It is hard to imagine the hell that is going on in Haiti. Last night, I talked about the earthquake with my sons. They thought that 100 people had been killed, not 100,000. We sat on the couch in the family room and I read an article from the front page of the New York Times out loud to my 9-year old. He couldn't believe that the archbishop of Port-au-Prince might be dead. We talked a bit about Haiti's history and Pat Roberston's observation that the Haitian people had originally made a pact with the Devil to free themselves of the French, which is why they have been cursed with floods, earthquakes, poverty and corruption these past few hundred years. My 9-year old wanted to know what the Devil had to do with any of this.
Our synagogue sent out a list of organizations to donate money to and my husband's firm suggested a list of organizations to donate money to and said it would match any donation we made. We will probably give to Doctors Without Border (https://donate.doctorswithoutborders.org), the Union for Reform Judaism's disaster relief fund (http://www.urj.org/relief) and maybe directly to a hospital in Haiti run by Passionist missionaries (http://www.thepassionists.org.)
These gestures feel so small and insignificant so I started to think about one of my news reporting students from last semester. He was from Haiti and putting himself through college, through some combination of financial aid and scholarships. I had no idea how or why he had come to the United States; I just knew he was not a great student and had transferred in from another college. Initially, I was so concerned about his performance that I emailed the head of my department to say I was worried he would fail. This student was a good-looking, muscular guy with a big smile. He always came up to me before or after class and said, "How are you, Professor?" (I always had to smile at this because as a part-time adjunct in the English department, I was hardly a full professor, but never mind.)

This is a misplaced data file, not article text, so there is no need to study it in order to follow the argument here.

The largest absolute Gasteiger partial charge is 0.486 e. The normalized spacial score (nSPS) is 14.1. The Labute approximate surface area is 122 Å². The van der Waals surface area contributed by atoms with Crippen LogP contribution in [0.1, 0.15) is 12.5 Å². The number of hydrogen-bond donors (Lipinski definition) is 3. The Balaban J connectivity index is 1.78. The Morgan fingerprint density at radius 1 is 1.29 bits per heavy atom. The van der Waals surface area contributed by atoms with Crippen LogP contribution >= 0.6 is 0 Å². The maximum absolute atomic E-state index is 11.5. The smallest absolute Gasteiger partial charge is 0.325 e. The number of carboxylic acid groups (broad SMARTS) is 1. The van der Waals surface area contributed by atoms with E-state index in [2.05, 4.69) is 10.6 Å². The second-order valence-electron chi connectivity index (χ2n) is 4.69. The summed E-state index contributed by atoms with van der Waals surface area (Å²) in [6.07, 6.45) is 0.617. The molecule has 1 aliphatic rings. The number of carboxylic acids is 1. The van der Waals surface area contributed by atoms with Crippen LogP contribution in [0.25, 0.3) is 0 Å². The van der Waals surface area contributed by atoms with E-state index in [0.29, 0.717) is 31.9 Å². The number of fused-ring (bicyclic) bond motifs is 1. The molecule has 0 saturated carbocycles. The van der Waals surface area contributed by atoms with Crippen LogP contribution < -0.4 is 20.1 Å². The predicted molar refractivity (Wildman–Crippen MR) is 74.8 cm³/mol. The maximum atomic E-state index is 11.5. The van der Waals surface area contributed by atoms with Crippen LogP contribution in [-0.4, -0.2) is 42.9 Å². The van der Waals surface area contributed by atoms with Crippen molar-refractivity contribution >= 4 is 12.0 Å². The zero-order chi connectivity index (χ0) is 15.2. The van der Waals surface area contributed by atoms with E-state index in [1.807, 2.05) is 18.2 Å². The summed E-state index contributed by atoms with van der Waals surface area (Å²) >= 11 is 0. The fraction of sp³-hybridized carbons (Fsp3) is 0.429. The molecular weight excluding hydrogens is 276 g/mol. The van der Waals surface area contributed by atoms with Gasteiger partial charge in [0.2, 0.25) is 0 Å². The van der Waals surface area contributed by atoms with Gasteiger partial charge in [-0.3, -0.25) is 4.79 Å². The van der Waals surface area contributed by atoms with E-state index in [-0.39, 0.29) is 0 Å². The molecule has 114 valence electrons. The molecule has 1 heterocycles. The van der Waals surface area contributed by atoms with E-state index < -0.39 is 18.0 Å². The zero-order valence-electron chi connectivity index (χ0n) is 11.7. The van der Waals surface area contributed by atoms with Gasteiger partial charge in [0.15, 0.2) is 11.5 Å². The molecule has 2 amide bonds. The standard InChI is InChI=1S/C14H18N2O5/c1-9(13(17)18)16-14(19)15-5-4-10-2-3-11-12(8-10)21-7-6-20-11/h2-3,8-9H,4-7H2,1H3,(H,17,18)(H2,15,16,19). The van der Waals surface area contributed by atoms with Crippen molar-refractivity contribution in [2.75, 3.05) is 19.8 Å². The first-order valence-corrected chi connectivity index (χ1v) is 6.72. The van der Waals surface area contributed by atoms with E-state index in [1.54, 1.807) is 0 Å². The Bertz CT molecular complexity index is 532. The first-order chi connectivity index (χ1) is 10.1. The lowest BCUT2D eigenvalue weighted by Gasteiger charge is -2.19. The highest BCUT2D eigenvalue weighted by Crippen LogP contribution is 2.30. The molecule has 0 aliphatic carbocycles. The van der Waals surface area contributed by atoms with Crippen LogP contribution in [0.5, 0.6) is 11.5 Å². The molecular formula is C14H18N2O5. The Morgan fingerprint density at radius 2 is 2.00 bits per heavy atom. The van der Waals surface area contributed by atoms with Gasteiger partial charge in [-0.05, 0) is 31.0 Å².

This student was charming and actively participated in class discussions, but sometimes he looked exhausted. There were times when he had trouble getting onto a computer to see where the assignment was posted. He often turned his work in late. His assignments were often too short. I was getting frustrated with him. But then half way through the semester, there was a sea change in his work. His grammar improved dramatically. He started quoting sources correctly, using their names, ages and titles, and putting their quotes within quotation marks. He turned in the right number of words. Normally, when a student showed improvement in his or her work, I would write an encouraging note with an exclamation point on the assignment and pat the student on the arm as I handed the assignment back. But with this student, I was so ecstatic about his progress that I actually spoke out loud.
"Wow, your work has really improved! This is terrific! What is going on?"
"I'm not working seven days a week anymore," he said. "I'm only working five. I have more time to do my work."
I had my heart in my mouth.
For one of his final assignments, this student wrote about a fund-raising event that had been organized in a church in East Orange. The event was trying to raise money for the children of Petites Desdunes, a Haitian village of 25,000 people that lacked running water and electricity. The village had no hospital or clinic; people built their houses out of mud and wood. ""People use gas lamps, wood stoves, and mostly manual things that do not require electricity or modern technology," the student wrote. "The organization’s first goal was to run electric equipment to more than 580 miles from the city to the village."
This student did a decent job on the paper; he wrote vividly about what Haiti was like and interviewed a wide range of people at the fundraiser. "You could feel the positive energy in the air," he wrote. "It was amazing how almost everybody seemed to know each other or was related to each other."
His writing and reporting weren't perfect but I was impressed enough to give him a much better grade than I ever thought I would have at the beginning of the semester. Of the 19 students I had in that class, this student had shown the most dramatic improvement. Last night, I emailed him to see how he was. I haven't heard back.
Post-Script: My student from Haiti is safe. He was in Haiti on vacation and left on Monday, January 11. "I missed the earthquake by one day," he wrote. "My parents and my little sister are still over there. They are trying to come back. Most of my family members are okay but a couple of them are missing. Communication is really bad down there."